A step-by-step freelance writing guide.
Did you know that freelancing has become more popular in America over the last decade?
A study done by Upwork and the Freelancers Union illustrated that the number of freelancers in the U.S. increased from 3.7 million around 2013 to 57 million in 2018.
More people want to work from home because they desire freedom from a regular 9-5, where they spend most of their daylight hours working towards someone else’s goals.
You may be one of those people that can’t wait to ditch your day job and divorce your boss as soon as you can.
So, you can see where a gig like freelance writing offers the freedom and flexibility you need to get more time in your life.
An extra benefit is that you can start working towards achieving your own goals and not someone else’s.
I created this page as a resource to help you get back into your life so you can spend more time with family and friends.
This article is a round-up of all the information and resources you need to start your freelance writing today and begin making money quicker. It’s everything you need to know about freelance writing for beginners.
But first, what exactly is freelance writing?
What is Freelance Writing?
Freelance writing is a type of work where the freelancer works on tasks or projects for an individual, company, or organization. The freelance writer can be hired to complete various kinds of content, including blog posts, articles, short stories, white papers, case studies, novels, and more.
There are so many different types of writers out there like technical writers, freelance bloggers (which I do), academic writers, travel writers, and more.
You’ll find many types of writing projects and topics to write on like:
- Long-form content
- Business blog posts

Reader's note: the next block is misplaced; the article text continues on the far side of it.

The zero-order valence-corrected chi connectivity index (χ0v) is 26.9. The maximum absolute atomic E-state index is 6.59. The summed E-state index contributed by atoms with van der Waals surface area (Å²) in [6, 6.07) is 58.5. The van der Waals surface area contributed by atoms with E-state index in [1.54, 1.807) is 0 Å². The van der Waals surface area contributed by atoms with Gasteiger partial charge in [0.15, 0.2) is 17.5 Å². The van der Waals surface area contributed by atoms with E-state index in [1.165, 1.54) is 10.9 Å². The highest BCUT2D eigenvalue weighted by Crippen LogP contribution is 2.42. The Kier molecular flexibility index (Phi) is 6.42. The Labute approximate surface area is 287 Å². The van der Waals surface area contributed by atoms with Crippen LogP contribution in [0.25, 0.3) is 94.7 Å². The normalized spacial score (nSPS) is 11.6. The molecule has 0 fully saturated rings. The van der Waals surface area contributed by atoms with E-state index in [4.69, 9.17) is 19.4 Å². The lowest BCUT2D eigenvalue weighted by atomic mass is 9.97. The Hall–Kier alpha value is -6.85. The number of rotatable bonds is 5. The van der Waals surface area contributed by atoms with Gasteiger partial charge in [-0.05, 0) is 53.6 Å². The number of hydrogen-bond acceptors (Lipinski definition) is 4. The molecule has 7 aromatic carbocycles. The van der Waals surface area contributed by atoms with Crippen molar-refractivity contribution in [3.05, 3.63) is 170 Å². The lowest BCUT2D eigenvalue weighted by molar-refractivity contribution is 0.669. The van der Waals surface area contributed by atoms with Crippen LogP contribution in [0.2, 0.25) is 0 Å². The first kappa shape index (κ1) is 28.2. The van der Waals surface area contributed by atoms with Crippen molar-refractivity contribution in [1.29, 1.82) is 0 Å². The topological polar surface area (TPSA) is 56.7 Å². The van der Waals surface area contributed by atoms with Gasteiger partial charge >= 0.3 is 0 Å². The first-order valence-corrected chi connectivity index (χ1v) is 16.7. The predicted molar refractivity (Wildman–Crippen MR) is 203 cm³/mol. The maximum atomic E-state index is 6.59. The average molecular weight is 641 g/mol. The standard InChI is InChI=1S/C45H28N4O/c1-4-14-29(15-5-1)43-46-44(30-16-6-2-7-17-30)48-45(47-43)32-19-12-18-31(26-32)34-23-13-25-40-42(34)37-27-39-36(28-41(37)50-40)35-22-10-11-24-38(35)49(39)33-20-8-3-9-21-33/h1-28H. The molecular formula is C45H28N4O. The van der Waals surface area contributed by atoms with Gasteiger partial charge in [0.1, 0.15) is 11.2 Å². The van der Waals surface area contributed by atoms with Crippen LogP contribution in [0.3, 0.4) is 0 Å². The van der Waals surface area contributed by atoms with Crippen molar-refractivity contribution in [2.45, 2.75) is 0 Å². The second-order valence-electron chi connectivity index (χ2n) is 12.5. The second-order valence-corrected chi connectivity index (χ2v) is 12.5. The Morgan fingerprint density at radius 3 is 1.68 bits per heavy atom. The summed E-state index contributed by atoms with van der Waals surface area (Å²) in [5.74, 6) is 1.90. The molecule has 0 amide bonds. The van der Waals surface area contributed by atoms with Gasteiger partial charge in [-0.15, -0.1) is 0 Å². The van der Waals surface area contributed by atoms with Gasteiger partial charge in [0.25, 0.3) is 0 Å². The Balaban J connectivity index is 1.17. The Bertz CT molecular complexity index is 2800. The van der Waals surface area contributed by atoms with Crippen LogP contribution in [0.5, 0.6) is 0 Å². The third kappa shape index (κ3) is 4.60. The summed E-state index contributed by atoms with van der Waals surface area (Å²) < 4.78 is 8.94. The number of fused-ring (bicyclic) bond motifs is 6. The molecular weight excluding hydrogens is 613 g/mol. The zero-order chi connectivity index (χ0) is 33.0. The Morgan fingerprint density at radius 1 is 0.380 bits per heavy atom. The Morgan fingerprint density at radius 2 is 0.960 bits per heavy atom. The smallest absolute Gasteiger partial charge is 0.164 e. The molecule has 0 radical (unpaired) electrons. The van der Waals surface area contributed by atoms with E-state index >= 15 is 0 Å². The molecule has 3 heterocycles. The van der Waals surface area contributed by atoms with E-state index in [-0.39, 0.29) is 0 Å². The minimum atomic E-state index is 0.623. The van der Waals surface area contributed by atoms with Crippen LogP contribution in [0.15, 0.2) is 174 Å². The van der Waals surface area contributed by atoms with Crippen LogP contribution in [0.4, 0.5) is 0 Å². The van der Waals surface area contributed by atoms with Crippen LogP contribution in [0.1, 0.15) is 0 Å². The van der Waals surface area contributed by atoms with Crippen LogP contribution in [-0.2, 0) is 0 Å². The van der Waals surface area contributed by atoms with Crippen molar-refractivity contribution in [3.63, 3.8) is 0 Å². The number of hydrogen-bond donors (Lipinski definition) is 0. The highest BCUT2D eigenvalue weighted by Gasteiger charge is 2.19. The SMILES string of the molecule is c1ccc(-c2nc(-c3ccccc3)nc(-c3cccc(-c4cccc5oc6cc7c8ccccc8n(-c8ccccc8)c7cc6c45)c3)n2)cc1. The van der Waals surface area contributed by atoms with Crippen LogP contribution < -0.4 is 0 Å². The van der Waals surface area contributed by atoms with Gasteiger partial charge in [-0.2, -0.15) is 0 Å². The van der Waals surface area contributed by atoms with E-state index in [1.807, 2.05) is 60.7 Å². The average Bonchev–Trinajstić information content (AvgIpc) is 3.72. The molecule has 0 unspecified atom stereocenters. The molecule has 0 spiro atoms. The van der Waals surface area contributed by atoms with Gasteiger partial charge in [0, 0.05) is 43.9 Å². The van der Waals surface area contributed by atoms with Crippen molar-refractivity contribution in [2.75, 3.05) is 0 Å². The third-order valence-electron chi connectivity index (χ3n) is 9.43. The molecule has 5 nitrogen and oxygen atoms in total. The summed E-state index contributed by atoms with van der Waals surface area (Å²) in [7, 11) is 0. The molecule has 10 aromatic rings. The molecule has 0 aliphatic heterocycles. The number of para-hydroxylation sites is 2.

- Magazine articles
- Case studies
- White papers
- Social media posts
- SEO writing
What Does a Freelance Writer Do?
So what does a freelance writer do all day? What certain experienced writers do all day depends on the work they do. For instance, a copywriter may have different daily tasks than someone who writes long-form content though many of the activities are the same.
Some tasks involved in freelance writing for beginners includes:
- Onboarding interviews
- Interviewing sources
- Administrative tasks
- Cold pitching and looking for clients
- Social media posting
- Writing blog articles
- Content writing for clients
- Looking for freelance jobs on freelance writing job boards and creating a freelance writing cover letter and freelance writing resume.
- Managing their website
Do You Need Specific Skills and Qualifications to Be a Freelance Writer?
I hear this question often from aspiring freelance writers. The good news is that freelance writing for beginners requires no experience.
Many new writers quit before they even start their freelance writing career because they doubt their qualifications to be a freelance writer. Aspiring writers often think they need an English degree or one in journalism, but this simply isn’t true.
None of my degrees relate to journalism or English in any way. And I can name many successful people who dropped out of college and went on to be super successful writers with NO DEGREE.
Carol Tice of Make a Living Writing is one, and Jorden Makelle of Writing Revolt is another. My first guest post on failures and mistakes I wrote for Make a Living Writing even before I knew how important guest posting was.
Taking classes to brush up on your writing skills is awesome, but don’t give up on a writing career just because you feel like you lack the qualifications.
Certain qualifications, traits, and freelance writing skills do matter, though:
- Blogging Skills
- Freelance Writing Skills
- Confidence (Even if it’s just a façade until you gain more with every project you write.)
- Time Management Skills
- Business Management Skills